As DJs and remixers attempt to push musical boundaries to come up with a new sound or a different way to keep the club kids dancing, they never fail to draw upon the synth pop classics of 20 years ago to further their efforts. It is only fitting that modern DJs come clean and admit to the world what artists from the 1980s drive them to produce the work they do today. A new compilation, “Future Retro,” allows them to put their individual spin on their favorite new wave hits, paying tribute to their idols of the past while spreading their unique vision of dance music today.
These remixed 1980s artists, if not openly gay, proudly embraced a sexual ambiguity where the line between straight and gay was beautifully blurred. Vince Clark, a former member of the duo Yaz and a current member of the duo Erasure, has songs from each of his groups featured; DJ Richard X gives the Yaz song “Situation” a pulsing bass line while making the most of singer Alison Moyet’s soulfully deep voice and laugh; Jaded Alliance tackles the Erasure song “A Little Respect” with a sad, minor-key slant. Clarke’s first pop band, Depeche Mode, is featured on “Shake the Disease,” a song written after he left the band. Stylish and effeminate, DJ Tiga comes through on this Depeche Mode song about communication and love in all the ways he failed on his recent debut record, “Sexor”: it’s moody, melodic, and it captures the brilliance of the original, although now backed by a fun bass line and drumbeat.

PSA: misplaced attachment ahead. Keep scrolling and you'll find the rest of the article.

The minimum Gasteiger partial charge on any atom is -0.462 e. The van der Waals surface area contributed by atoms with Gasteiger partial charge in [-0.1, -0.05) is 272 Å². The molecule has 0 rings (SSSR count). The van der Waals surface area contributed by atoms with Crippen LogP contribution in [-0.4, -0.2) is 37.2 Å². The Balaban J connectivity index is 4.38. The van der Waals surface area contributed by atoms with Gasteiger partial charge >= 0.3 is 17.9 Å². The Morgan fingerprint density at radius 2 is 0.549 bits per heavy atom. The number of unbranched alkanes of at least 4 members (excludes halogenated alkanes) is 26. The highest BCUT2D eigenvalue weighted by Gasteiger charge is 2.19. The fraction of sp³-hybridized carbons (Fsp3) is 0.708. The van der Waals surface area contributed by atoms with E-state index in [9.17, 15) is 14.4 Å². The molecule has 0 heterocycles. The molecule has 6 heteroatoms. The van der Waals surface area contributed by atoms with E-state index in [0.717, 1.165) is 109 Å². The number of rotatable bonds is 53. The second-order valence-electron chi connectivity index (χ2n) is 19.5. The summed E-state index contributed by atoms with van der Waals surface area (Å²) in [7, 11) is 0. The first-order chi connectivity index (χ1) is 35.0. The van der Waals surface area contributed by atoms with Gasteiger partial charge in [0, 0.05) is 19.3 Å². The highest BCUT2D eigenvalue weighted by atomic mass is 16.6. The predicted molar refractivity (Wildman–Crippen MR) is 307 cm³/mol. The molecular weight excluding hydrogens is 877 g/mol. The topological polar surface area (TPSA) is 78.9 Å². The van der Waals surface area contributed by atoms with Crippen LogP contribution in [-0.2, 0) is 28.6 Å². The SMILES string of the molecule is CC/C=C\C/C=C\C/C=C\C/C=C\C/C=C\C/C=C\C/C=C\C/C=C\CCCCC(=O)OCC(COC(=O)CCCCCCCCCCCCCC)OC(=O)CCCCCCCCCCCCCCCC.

Other highlights include a speedy version of INXS’ “Need You Tonight” by Static Revenger; Alphaville’s anthem to youth “Forever Young” has been completely transformed by DJ Hamel; while DJ Irene Rockstar has given us a hard-hitting industrial take on Book Of Love’s tribute to a “Boy.”
Each song has the distinct stamp of its remixer, yet they all have the same vision in mind, so they do play well as a cohesive compilation—with one exception: the final track is a reworking of a classic by once-asexual now openly homosexual pop singer Morrissey by a duo, the Sparks, whom he actually idolized as a young boy during the 1970s in Manchester. The Sparks, brothers Ron and Russell Mael, have always been big on understated humor, and even after working together for more than 30 years, they have not lost their playful nature. They take Morrissey’s voice and splice it up over a slow drum beat and organ, producing a whimsical, hypnotic, and laugh-out-loud version of “Suedehead,” focusing on the repetition of such lines as “I’m so very sickened” and “Just to read my diary,” nearly creating an entirely new song. The result is something fans of the original must hear.
In the liner notes, compilation producer Craig Degraff states that he always thought it would be a great idea to “take some of my favorite songs of all time and have my favorite DJ’s and artists remix them.” This is a great idea, and the result is a collection of songs that could easily be mixed into a night of dance club hits without those on the dance floor feeling as though they’ve stepped into Decades. As technology continues to improve, it is the spirit of the New Wave ’80s that lives on with new sounds and new sexual boundaries waiting to be crossed.